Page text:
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Parasite biology

Keeping Plasmodium awake

Malaria, which is caused by Plasmodium spp. parasites, remains a great disease burden worldwide. Artemisinin and artemisinin-based combination therapies are the first-line antimalarial drugs; however, resistance to artemisinin has become widespread and, moreover, a small proportion of parasites become latent during treatment and re-emerge (known as recrudescence), resulting in treatment failure. These recrudescent parasite isolates are not drug resistant and the molecular mechanism of artemisinin-induced parasite latency has remained elusive. In this paper, Zhang et al. show that artemisinin-induced latency is mediated by general translational repression following the phosphorylation of the α-subunit of Plasmodium eukaryotic initiation factor 2 (eIF2α).

Credit: Philip Patenall/Macmillan Publishers Limited

Phosphorylation of eIF2α occurs during cellular stress and leads to decreased protein synthesis to enable cell recovery from stress. Previous reports found that slow-growing and latent stages of apicomplexan parasites, including Plasmodium spp., have increased levels of eIF2α phosphorylation. On the basis of those findings, the authors hypothesized that phosphorylation of parasite eIF2α and translational repression contribute to artemisinin-induced latency.

“artemisinin-induced latency is mediated by general translational repression”

They first determined the phosphorylation status of eIF2α in malaria parasites treated with derivatives of artemisinin as well as in recrudescent parasites after treatment. Mice infected with Plasmodium berghei were treated with artesunate and the authors showed that phosphorylation of parasite eIF2α was increased following drug treatment, whereas eIF2α was dephosphorylated in the recrudescent P. berghei. Similarly, phosphorylation of eIF2α in synchronized cultures of Plasmodium falciparum was increased in the presence of dihydroartemisinin. Indeed, high phosphorylation levels of eIF2α correlated with high rates of recrudescence following drug treatment. Moreover, intensified eIF2α phosphorylation due to a dephosphorylation inhibitor rendered parasites less sensitive to the antimalarial drugs.

Most clinical antimalarials target blood-stage parasites, which are responsible for the clinical symptoms associated with malaria. The parasite kinase PK4 phosphorylates eIF2α and is essential for parasite development in erythrocytes. The authors were able to show that exposure to artesunate leads to the oligomerization, autophosphorylation and activation of the ER-resident PK4 and enhanced phosphorylation of eIF2α. In addition, overexpression of a dominant-negative version of PK4 decreased eIF2α phosphorylation in P. berghei, and protein synthesis was increased in these parasites compared with parasites expressing PK4 carrying synonymous mutations (which do not alter the amino acid specificity of the codons). Importantly, no recrudescence after artesunate treatment was observed in parasites transfected with the dominant-negative version of PK4. Moreover, the combination of artemisinin derivatives and a pharmacological PK4 inhibitor abolished parasite recrudescence in P. berghei-infected mice and P. falciparum cultures, which suggests that inhibition of PK4 prevents recrudescence and restores the sensitivity of the parasites to the antimalarial drug.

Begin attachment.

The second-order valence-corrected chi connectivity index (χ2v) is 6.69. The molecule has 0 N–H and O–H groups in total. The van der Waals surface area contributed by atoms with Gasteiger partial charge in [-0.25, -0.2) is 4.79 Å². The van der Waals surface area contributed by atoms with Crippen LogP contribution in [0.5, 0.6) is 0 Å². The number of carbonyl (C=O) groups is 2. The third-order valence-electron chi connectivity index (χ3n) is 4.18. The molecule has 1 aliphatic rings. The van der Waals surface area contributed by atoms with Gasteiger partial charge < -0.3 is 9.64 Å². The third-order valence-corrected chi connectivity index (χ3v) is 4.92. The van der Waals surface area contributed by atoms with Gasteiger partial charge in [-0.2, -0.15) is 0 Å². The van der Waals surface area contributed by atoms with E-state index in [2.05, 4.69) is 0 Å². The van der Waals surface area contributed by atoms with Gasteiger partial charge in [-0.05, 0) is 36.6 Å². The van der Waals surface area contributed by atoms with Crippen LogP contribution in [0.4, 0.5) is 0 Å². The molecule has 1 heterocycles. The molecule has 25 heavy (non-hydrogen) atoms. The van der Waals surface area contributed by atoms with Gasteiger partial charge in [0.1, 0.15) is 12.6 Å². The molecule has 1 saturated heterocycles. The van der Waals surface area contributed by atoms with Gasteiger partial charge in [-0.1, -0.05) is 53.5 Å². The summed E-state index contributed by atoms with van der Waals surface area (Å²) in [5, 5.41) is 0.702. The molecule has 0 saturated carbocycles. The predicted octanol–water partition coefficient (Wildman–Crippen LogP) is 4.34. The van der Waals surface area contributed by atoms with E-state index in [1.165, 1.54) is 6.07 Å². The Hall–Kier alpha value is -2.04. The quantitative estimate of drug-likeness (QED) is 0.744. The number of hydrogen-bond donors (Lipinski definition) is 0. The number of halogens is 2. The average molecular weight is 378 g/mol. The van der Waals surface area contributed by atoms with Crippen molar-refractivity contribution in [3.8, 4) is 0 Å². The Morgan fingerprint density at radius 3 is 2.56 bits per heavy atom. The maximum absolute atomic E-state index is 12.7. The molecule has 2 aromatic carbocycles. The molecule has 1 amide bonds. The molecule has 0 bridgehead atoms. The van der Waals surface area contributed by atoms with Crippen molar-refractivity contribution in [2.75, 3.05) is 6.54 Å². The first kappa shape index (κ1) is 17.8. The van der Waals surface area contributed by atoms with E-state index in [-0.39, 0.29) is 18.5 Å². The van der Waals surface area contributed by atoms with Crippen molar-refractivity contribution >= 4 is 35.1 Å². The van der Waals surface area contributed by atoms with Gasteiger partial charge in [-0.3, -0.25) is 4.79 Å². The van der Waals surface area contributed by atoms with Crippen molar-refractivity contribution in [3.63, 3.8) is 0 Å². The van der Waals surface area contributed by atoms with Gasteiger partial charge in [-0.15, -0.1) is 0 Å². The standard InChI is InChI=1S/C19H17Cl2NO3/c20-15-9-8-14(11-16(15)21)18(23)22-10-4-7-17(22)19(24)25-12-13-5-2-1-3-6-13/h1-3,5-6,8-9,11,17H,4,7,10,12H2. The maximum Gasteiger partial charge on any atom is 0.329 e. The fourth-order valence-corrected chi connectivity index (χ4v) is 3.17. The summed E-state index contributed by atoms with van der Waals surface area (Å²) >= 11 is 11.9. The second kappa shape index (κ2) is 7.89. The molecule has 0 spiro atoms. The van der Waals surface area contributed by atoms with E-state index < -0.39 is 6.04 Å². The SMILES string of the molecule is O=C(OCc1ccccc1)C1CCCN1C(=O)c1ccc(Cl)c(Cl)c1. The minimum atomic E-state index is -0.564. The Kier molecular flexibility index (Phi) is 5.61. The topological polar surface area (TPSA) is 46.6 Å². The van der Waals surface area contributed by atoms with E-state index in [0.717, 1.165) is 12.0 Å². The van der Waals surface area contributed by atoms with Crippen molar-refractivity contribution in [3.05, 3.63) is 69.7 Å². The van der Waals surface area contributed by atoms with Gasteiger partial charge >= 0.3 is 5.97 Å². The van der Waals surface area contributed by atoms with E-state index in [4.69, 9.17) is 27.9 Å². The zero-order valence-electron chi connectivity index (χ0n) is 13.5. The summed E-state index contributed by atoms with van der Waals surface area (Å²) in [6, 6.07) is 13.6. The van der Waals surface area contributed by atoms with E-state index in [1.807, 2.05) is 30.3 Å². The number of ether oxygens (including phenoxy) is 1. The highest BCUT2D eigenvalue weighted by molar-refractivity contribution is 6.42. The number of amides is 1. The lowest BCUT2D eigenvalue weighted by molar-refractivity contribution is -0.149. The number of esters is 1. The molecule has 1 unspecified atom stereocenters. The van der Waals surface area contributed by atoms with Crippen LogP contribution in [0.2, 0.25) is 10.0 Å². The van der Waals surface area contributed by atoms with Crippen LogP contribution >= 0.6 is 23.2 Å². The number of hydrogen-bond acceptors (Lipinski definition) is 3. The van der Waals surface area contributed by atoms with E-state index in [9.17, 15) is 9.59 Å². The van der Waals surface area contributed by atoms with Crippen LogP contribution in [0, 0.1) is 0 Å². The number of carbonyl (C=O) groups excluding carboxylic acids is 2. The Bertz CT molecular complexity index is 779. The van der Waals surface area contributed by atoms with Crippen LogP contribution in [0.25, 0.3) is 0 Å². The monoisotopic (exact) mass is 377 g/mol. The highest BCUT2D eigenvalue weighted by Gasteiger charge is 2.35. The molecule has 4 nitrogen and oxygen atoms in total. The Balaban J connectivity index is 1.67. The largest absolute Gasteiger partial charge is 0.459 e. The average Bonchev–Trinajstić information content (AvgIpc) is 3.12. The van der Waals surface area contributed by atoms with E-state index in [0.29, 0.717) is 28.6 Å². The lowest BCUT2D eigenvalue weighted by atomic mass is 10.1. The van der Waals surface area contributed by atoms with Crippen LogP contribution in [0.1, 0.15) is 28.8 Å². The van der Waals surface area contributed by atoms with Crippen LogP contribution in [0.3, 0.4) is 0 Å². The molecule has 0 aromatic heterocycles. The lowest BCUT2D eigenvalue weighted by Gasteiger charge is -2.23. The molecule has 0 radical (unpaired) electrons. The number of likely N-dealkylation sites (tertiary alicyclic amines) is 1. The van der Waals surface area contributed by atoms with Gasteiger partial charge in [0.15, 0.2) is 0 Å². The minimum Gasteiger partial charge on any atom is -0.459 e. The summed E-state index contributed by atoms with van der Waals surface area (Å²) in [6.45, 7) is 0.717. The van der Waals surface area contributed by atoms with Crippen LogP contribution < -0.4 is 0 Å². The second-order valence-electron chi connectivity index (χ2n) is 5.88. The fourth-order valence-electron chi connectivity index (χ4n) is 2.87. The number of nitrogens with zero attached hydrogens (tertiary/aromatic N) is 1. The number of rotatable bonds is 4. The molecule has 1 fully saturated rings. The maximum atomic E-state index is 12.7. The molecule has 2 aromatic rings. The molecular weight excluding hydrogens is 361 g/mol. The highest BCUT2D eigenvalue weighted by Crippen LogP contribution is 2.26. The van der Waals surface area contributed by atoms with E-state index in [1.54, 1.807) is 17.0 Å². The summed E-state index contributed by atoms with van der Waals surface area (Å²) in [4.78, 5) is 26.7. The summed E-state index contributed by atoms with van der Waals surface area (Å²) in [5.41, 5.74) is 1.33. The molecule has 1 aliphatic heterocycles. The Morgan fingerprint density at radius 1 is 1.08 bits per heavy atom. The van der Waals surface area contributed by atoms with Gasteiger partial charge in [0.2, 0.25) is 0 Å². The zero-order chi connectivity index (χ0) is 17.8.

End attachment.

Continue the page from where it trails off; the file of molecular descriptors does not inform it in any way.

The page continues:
In summary, the results suggest that activated PK4 phosphorylates eIF2α and inhibits global protein synthesis in the parasites, thus promoting latency and possibly enabling the parasites to recover from the damage accrued during drug exposure. The finding that translational control is crucial for parasite recrudescence might have implications for other pathogenic parasites with latent stages, such as Toxoplasma gondii. As inhibition of PK4 blocked the transition into the latent phase and, consequently, prevented recrudescence following treatment, the authors propose that interference with this stress response pathway may be a viable treatment option to prevent recrudescent infections.


  1. 1

    Zhang, M. et al. Inhibiting the Plasmodium eIF2α kinase PK4 prevents artemisinin-induced latency. Cell Host Microbe (2017)

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Du Toit, A. Keeping Plasmodium awake. Nat Rev Microbiol 16, 63 (2018).

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